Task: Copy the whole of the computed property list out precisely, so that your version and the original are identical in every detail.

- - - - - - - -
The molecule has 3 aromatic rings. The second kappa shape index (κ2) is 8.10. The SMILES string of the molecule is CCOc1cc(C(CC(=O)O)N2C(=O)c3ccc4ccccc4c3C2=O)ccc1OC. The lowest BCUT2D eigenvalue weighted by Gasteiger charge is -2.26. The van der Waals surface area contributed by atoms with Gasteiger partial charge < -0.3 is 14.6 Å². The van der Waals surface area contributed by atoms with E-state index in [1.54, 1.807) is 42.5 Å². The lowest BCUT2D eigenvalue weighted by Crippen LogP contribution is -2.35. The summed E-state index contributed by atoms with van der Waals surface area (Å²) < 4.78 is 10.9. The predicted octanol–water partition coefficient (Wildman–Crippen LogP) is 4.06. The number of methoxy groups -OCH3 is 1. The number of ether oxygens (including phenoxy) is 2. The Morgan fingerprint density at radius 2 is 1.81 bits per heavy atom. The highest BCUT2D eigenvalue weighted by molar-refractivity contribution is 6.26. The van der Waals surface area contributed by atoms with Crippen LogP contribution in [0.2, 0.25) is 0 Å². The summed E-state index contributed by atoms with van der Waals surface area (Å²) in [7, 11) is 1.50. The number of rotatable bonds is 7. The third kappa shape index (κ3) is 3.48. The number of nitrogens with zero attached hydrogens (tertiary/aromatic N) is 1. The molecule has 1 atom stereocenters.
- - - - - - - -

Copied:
The molecule has 3 aromatic rings. The second kappa shape index (κ2) is 8.10. The SMILES string of the molecule is CCOc1cc(C(CC(=O)O)N2C(=O)c3ccc4ccccc4c3C2=O)ccc1OC. The lowest BCUT2D eigenvalue weighted by Gasteiger charge is -2.26. The van der Waals surface area contributed by atoms with Gasteiger partial charge < -0.3 is 14.6 Å². The van der Waals surface area contributed by atoms with E-state index in [1.54, 1.807) is 42.5 Å². The lowest BCUT2D eigenvalue weighted by Crippen LogP contribution is -2.35. The summed E-state index contributed by atoms with van der Waals surface area (Å²) < 4.78 is 10.9. The predicted octanol–water partition coefficient (Wildman–Crippen LogP) is 4.06. The number of methoxy groups -OCH3 is 1. The number of ether oxygens (including phenoxy) is 2. The Morgan fingerprint density at radius 2 is 1.81 bits per heavy atom. The highest BCUT2D eigenvalue weighted by molar-refractivity contribution is 6.26. The van der Waals surface area contributed by atoms with Crippen LogP contribution in [0.2, 0.25) is 0 Å². The summed E-state index contributed by atoms with van der Waals surface area (Å²) in [7, 11) is 1.50. The number of rotatable bonds is 7. The third kappa shape index (κ3) is 3.48. The number of nitrogens with zero attached hydrogens (tertiary/aromatic N) is 1. The molecule has 1 atom stereocenters.